[Xenopus] high-throughput devitellinizing?

塩川 koichiro at tulip.ocn.ne.jp
Sun Nov 1 21:31:35 EST 2020

Hi Levin and Xenopus people:

To hear from you, among them are my very old friends such as Enrique, Richard, Peter, and so on, is extremely nice to me. Basically, I usually have nothing to add to these mails talking about the most updated topics.  This is mainly because I do not have laboratory and do not work any more about Xenopus molecular biology in the last 6 years, and only thing I do is to do some lectures once or twice a week in local vocational schools in Fukuoka, and just send occasionally Xenopus-related articles to newspapers such as the one attached herein as a specimen (This is not attached, because it is too big).  

Today, however, I found that I would like to say just a few words in relation to the statement by Dr. Michael Levin, that "The most time consuming part is removing the vitelline membranes. .......Yes!! Speaking of which: does anyone have an enzymatic method for this yet?  Maybe recombinant hatching enzyme cocktail or something?  Is there a decent way to devitellinize tons of embryos at once?"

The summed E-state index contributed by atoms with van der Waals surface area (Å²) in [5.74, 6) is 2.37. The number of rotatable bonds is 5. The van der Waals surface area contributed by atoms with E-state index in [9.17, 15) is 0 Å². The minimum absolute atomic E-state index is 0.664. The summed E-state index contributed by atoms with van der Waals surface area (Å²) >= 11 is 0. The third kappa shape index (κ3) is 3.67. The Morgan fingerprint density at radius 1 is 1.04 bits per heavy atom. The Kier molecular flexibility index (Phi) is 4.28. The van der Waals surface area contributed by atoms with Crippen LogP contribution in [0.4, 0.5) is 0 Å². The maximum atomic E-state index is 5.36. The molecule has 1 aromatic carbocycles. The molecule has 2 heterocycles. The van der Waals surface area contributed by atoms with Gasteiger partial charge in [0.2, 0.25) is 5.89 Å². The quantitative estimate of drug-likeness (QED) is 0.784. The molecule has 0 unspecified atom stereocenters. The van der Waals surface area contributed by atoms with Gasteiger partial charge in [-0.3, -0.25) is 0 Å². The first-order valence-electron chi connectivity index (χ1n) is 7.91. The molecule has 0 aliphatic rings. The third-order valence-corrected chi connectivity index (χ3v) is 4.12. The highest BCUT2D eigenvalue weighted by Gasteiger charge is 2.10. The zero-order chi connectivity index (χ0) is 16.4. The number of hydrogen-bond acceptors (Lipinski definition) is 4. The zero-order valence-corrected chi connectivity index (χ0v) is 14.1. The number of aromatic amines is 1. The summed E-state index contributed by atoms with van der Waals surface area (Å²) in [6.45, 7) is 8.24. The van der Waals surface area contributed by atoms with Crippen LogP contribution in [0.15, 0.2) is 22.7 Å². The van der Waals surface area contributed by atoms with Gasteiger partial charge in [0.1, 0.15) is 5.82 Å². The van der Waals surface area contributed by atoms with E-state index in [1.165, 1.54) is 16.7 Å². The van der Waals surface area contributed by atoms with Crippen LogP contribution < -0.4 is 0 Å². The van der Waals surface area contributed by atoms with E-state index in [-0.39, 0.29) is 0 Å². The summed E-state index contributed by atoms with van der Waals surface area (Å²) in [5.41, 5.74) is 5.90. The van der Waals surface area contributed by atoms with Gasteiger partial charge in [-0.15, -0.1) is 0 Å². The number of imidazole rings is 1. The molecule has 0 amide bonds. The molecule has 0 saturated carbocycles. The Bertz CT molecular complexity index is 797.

Naturally, of course, I have never actually seen tons of embryos before hatching in my previous laboratories in Kyushu Uinversity, in University of Tokyo, and in Teikyo University.  However, when I worked with EDTA-dissociated embryonic cells while I was in Doctor Course student in Kyushu University in 1967 (Shiokawa, Nada, and Yamana, Nature, 213, 1027-1028: Shiokawa and Yamana, Dev. Biol., 16, 368-388), I dejellied thousands of blastulae using 2.5% sodium thioglycolate, pH 8.5 in about 3-5 min, and then tried to dissolve vitelline membranes similarly quickly.  I used various agents and struggled to solve the problem, with no good results.  Of course I tried to use the same 2.5% sodium thioglycolate pH 8.5 to eliminate vitelline membranes with or without trypsin at several different pH.  The only thing that I could get finally was the "finding" that vitelline membranes disappeared after about 5 hours of continued culture in sodium thioglycolate pH 8.5 without trypsin in gentle shaking conditions.  

After that I always eliminated vitelline membranes manually using a very sharped forceps.  Actually, my object was to get a nice dissociated cell culture to be used for labeling experiments.